Economics at your fingertips  

Evaluating Anti-Poverty Programs

Martin Ravallion ()

Chapter 59 in Handbook of Development Economics, 2008, vol. 4, pp 3787-3846 from Elsevier

Abstract: The chapter critically reviews the methods available for the ex post counterfactual analysis of programs that are assigned exclusively to individuals, households or locations. The emphasis is on the problems encountered in applying these methods to anti-poverty programs in developing countries, drawing on examples from actual evaluations. Two main lessons emerge. Firstly, despite the claims of advocates, no single method dominates; rigorous, policy-relevant evaluations should be open-minded about methodology, adapting to the problem, setting and data constraints. Secondly, future efforts to draw useful lessons from evaluations call for more policy-relevant data and methods than used in the classic assessment of mean impact for those assigned to the program.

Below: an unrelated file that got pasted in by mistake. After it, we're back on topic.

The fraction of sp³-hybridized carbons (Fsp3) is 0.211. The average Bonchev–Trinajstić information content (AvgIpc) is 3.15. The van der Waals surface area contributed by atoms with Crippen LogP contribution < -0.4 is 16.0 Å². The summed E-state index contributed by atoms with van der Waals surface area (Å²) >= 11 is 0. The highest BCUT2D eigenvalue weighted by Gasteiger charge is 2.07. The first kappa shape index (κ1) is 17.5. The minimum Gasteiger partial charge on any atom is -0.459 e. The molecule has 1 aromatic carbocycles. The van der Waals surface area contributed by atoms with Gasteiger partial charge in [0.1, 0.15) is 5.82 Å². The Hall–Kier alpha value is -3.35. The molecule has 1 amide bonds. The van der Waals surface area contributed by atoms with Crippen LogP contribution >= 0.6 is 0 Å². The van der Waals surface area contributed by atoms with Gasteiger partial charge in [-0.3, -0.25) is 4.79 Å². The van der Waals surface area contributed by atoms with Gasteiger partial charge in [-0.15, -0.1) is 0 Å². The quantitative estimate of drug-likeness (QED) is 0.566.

Keywords: impact evaluation; antipoverty programs; selection bias; experimental methods; randomization; nonexperimental methods; instrumental variables; external validity (search for similar items in EconPapers)
JEL-codes: O15 (search for similar items in EconPapers)
Date: 2008
ISBN: 978-0-444-53100-1
References: Add references at CitEc
Citations: View citations in EconPapers (64) Track citations by RSS feed

Downloads: (external link) ... c01e6774950b0913e658
Full text for ScienceDirect subscribers only

Related works:
Working Paper: Evaluating anti-poverty programs (2005) Downloads
This item may be available elsewhere in EconPapers: Search for items with the same title.

Export reference: BibTeX RIS (EndNote, ProCite, RefMan) HTML/Text

Persistent link:

Access Statistics for this chapter

More chapters in Handbook of Development Economics from Elsevier
Bibliographic data for series maintained by Catherine Liu ().

Page updated 2021-10-21
Handle: RePEc:eee:devchp:5-59